Magazine cover lines that promise you can “lose belly fat with just two exercises” or “get rid of arm flab in one week” are lying to you as much as the promises of 267 new ways to have a mind-blowing orgasm. There are only 193 ways, everyone knows that.
These splashy phrases draw readers in by giving the impression that you can achieve the seemingly impossible, but the actual evidence behind targeted fat loss is bullshit. It’s time to put this old, recycled, and downright false fitness concept to bed once and for all.
Fat won't magically melt away from one body part
By themselves, all the crunches in the world won't make your stomach disappear any more than doing triceps dips will torch your arm flab. “When we work specific body parts, we develop the muscle underneath the body fat, so it can affect what that area looks like,” explains personal trainer Rob Sulaver, CSCS and owner of Bandana Training. “I think people confuse muscle development with fat loss because muscle development can change how a certain area looks.”
So targeted exercises can certainly help with toning and muscle definition, but they’ll do nothing to shrink the fat cells in the area. A 2013 study discovered as much when it looked at how training just one leg affected fat tissue composition compared to the other, non-exercised leg. There was virtually no difference in the amount of fat each leg had, even after 12 weeks and a shit ton of leg presses. The participants showed an overall reduction of body fat, just not in the exercised leg specifically.
Your body fat has a mind of its own
If you notice you tend to store fat more in your belly or thighs than anywhere else, you have genetics to thank for that -- not a lack of sit-ups or squats. “In the simplest of terms, where we lose fat is genetically determined, so we all have a unique built-in roadmap for fat loss,” Sulaver says.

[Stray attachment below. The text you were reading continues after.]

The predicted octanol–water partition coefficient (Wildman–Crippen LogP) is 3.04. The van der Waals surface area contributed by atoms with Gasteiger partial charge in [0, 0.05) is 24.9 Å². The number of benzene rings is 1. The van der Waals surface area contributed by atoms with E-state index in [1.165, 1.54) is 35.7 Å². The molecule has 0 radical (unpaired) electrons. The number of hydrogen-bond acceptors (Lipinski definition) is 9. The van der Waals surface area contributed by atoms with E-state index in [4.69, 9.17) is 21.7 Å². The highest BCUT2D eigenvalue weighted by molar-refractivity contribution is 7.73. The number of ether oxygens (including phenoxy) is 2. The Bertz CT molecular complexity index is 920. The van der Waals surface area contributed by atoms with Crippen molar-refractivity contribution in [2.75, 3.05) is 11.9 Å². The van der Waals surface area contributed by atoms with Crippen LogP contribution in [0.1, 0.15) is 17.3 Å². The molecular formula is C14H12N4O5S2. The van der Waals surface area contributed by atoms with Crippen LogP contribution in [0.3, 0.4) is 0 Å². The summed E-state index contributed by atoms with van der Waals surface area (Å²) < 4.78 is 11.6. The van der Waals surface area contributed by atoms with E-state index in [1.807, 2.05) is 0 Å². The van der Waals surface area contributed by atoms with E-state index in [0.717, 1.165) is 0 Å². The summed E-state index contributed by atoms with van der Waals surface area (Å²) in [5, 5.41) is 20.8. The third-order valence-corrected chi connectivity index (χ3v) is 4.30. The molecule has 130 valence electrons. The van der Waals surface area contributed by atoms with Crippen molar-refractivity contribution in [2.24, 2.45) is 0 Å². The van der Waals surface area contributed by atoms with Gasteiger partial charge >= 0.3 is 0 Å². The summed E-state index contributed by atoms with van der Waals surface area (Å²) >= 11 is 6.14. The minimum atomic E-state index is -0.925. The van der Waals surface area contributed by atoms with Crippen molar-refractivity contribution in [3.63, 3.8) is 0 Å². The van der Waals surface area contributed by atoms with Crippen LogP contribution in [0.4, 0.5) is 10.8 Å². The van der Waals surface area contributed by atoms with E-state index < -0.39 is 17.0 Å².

So when you start to lose weight, you can’t will it away from specific areas. That’s up to your body to decide. However, your hormones could impact where you tend to store fat over the long term. He says people who have more estrogen tend to store fat in their butt and thighs, while an increase in belly fat can be linked to cortisol, the hormone that’s released when you’re extremely stressed out. It’s not like you’ll lose your stomach fat after just a few carefree days, but managing chronic stress could help with fat storage in that area in the long run.
In the future, Sulaver believes the study of epigenetics, or how environmental factors can change the way genes are expressed, will be huge in the field of health and weight loss. But for now, it's something we have little control over.
So how do I lose my beer gut or arm flab?
It would be amazing if getting rid of unwanted fat were a simple process. In reality, there’s a lot more that goes into shedding the blubber you don’t want from certain areas.
“Your top priority is excellent nutrition, which is going to affect your body fat the most, then aggressive full-body exercise,” Sulaver says. He adds that rest and recovery also play a huge role, making that the third biggest priority in losing body fat. At the bottom of the priority list is cardio, which is still important, but not the fat-burning powerhouse most people think it is. Cardio is only effective if your nutrition, full-body exercise, and rest are all on point.
Personal trainer Joe Kekoanui, NASM, ACSM recommends high-intensity interval training (HIIT) as a good full-body workout because it can be done with just your bodyweight, or a mix of free weights and other fitness equipment. He says when clients come to him looking to target a specific body part, he also looks at nutrition first, then focuses on full-body workouts and cardio. "Anything that will keep the whole body under tension and burn the most amount of calories in the shortest amount of time," he says.
So even if you're unhappy with the fat on your thighs or upper arms, it still takes a full-body approach to get rid of it. The good news is that you can stop doing endless crunches in an effort to get rid of your beer belly. Cutting back on all that beer is probably not a bad idea, either.
Sign up here for our daily Thrillist email, and get your fix of the best in food/drink/fun.